reviews 1 2 3 4 5 | photos 1 2 3
LAST SUPPER: A performance of euthanasia
By now, everyone knows to expect the unexpected from Liitoja’s DNA creations. He is regarded as one of Canada’s most influential and challenging theatre artists. In my experience with his style of theatre, I found myself agreeing and always thirsting for more. Patience and a willingness to be distressed by your own inner monsters are necessary to be able to withstand Liitoja’s universe.
The announcement that his current production dealt with a terminally ill man, who, in a time when euthanasia is legal, wishes to choreograph the last three hours before his death, no longer shocked. In fact, it was rather intriguing.
The Backspace had been transformed into Chris’s (Ken McDougall) bedroom, and the action was to take place in real time: three hours – which is nothing if you remember his Hamlet or the more recent Poundemonium. Screened at the door and proceeding through a standard DNA entrance ritual, the audience inhabited the cozy cluttered room at the booming sounds of Mozart’s Jupiter Symphony. The centre of the room was dominated by Chris’s bed, McDougall already lying in it. As his love Val (Jim Allodi) appeared, the “play” began. But soon after, the eccentricity wore off and one was left with two-and-a-half hours of forced dialogue, awkward plot developments and boredom.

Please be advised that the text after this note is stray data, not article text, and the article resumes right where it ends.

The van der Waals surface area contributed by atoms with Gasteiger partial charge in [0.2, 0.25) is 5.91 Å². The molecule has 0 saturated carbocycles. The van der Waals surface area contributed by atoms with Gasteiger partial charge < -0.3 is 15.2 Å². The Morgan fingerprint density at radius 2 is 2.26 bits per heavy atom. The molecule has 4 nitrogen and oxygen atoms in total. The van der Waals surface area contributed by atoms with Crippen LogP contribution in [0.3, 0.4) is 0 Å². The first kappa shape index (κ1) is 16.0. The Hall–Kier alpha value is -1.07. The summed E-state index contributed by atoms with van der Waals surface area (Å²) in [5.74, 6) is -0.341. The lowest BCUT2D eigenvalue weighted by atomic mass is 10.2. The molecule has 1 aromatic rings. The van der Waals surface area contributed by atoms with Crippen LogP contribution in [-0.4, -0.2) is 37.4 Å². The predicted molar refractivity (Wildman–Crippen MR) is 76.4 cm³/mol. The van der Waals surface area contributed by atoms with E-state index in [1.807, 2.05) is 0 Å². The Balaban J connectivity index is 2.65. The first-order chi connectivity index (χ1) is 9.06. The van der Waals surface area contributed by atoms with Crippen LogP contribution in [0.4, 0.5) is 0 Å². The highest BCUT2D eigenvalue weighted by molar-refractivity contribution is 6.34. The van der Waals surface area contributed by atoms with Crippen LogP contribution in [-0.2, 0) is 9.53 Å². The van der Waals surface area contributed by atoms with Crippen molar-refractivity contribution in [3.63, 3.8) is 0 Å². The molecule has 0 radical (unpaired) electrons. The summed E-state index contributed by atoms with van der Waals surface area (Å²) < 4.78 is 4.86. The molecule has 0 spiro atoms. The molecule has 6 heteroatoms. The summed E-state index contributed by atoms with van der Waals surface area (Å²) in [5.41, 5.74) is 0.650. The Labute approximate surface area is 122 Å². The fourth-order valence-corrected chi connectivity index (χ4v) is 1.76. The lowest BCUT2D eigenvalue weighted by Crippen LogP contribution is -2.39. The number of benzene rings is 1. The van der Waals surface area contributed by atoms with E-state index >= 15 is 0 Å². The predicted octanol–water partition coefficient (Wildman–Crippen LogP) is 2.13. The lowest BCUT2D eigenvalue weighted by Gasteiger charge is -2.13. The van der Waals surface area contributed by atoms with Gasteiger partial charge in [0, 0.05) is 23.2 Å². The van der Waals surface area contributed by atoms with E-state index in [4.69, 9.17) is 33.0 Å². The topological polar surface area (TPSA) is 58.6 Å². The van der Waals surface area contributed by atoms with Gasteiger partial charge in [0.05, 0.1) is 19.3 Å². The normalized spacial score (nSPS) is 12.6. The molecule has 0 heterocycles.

Liitoja has dehumanized his characters to such an extent in his pursuit for absurdity that they have become puppet caricatures reciting trite lines. During their last supper together, Val and Chris reminisce about happier times travelling through Europe. Excruciating pain can be seen on Allodi’s face, as McDougall remains resolute in his decision, but the dialogue is atrocious. Liitoja has packed it with obscure references in cryptic format, inducing an extreme sense of pretentiousness and thus completely eradicating any possibility of sympathy or attachment we might develop for Val and Chris.
Sky Gilbert’s blank portrayal of Dr. Parthens is cold and insincere, and his presence is always a clumsy intrusion. The ultimate in embarrassing theatrical choices is Chris’ decision to dance – masked – for the last time while his lover takes pictures. A potentially beautiful goodbye is overdone by flinging white flowers and ridiculous hand movements.
In order to fill the three hours, Liitoja played an entire symphony, screened the ending of Kubrick’s Space Odyssey, and had Val show Chris one by one several objects of art from the bedroom. Quantity rather than quality seemed to be Liitoja’s guide, a tendency illustrated even in the set design.
One always expects to be disturbed by a DNA performance but never until now, disappointed.